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The Simplicity of Core Training

I once heard a great coach Brett Barthelmeow say, “Do simple movements savagely well.” This stuck with me and became a cornerstone of my training philosophy. We want all people to hinge, squat, push, pull, carry, resist rotation, and flexion/extension of the core and run/walk well. These are foundational principles of the Performance Ranch training system. 

From the moment we get a new client into our facility, we assess their ability to do those basic patterns of human movement. We use a screening tool called the Functional Movement Screen to find movement flaws. Once found, we can address the client’s needs to help them move more efficiently and with the required strength. The client then can hone in on specific skills needed for their desired goals.

In my experience, most athletes need adequate stability throughout their core and trunk musculature. This can be accomplished by doing anti-flexion/extension exercises as well as anti-rotation exercises. These exercises are not the most popular core exercises, since most people are not familiar with them. We typically default back to our PE days and do 100’s of crunches and situps to work the “core.” Yes, this typically gives you a burning sensation in the abs but does little for establishing true core strength.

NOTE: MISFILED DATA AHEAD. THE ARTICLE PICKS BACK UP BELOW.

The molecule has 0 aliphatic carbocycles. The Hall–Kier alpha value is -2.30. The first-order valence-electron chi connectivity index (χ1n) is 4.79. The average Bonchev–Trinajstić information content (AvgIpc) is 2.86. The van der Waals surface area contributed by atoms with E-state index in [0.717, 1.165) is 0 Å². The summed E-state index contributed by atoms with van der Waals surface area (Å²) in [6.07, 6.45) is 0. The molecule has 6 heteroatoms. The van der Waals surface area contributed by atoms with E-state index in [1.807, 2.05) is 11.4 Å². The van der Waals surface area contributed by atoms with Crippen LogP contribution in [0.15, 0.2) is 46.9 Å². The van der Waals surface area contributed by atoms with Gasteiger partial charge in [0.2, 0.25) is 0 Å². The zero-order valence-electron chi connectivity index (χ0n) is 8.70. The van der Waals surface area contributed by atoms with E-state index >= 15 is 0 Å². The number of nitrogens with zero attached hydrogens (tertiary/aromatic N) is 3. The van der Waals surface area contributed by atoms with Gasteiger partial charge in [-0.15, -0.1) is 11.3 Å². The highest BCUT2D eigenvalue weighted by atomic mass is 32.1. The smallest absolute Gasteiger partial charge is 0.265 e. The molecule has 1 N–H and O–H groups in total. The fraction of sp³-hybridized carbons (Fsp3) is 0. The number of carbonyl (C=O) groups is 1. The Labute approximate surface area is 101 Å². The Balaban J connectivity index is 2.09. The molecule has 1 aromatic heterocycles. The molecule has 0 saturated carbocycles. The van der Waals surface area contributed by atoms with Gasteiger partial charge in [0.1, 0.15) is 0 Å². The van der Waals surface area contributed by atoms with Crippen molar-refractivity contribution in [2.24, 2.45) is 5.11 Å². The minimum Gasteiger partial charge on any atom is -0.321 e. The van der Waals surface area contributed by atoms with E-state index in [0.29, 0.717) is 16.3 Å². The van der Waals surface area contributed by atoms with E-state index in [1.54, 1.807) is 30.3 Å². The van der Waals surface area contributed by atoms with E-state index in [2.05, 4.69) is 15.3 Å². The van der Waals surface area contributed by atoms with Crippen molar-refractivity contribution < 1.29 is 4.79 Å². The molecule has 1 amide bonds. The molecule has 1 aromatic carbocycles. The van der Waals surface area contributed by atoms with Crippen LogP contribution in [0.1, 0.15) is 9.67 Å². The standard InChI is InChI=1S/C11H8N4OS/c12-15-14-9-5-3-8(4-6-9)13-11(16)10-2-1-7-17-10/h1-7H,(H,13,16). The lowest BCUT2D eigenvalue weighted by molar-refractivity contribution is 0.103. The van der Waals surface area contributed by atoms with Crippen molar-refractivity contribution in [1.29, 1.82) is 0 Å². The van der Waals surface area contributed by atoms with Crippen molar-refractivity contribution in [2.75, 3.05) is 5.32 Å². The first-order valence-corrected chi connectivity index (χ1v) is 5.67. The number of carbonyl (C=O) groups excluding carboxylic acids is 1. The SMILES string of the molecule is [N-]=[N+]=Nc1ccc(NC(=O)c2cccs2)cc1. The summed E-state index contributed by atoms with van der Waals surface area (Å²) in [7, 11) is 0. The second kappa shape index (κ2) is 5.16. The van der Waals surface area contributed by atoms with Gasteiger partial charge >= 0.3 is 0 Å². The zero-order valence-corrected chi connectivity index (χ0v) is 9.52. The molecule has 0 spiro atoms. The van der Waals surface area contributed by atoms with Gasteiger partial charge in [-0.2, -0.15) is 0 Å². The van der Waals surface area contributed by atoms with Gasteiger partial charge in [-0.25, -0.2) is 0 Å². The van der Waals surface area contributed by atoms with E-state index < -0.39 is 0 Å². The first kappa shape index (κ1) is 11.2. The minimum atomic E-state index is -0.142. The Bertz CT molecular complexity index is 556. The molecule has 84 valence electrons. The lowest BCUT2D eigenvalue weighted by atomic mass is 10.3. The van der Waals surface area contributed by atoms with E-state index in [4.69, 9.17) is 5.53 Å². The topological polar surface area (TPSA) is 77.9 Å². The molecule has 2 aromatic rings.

The Hips Don’t Lie

When we talk about core training, we refer to establishing core/trunk control to help your limbs do work. Since your hips are at the center of everything, we make sure you understand proper hip alignment. This means you should be able to stand, sit, kneel and get into a quadruped position with your hips remaining in a neutral position. In any of the previously mentioned positions, your hips should have equal weight distribution. More often than not, we see hips that have an excessive anterior pelvic tilt. This typically leads to low back pain, knee pain, hip pain, and poor posture.

When you learn to properly get the hips under you, you will start to see the gains you have been looking for. Core/Trunk control is the foundation of movement. Here are some basic core/trunk stability exercises that can be done for years to come. And over time, if they are done well you will start to reap the rewards of having a locked-in trunk.

Core Training Exercises

  1. Low Plank
  2. High Plank
  3. Side Plank
  4. Band Press Outs
  5. Band Lift/Chop

These simple exercises work on the foundation of your body. Your trunk! Without proper trunk stability, you will have a challenging time strengthening your extremities. Try these exercises in a circuit fashion of 8-12 reps, for 1-3 sets. These exercises can be performed multiple times per week. 

These are the basics of core training, but in reality, I have seen athletes work on these movements for years. You can always make them more challenging but don’t compromise your hip position for the sake of adding weight or getting fancy with your movement. The goal of the hips is to stay neutral to your body to help control the forces that are acting upon it. 

When your trunk stability is working, you will feel more engaged in the activities you are doing. Typically working from a standing position on your other strength movements will help engage your trunk more. Stay tuned for more on this in future articles.

Give these movements a try before you do other athletic activities and feel the difference of having your body locked in. Let us know how these exercises have helped you improve your performance and tell us what else you would like to see.

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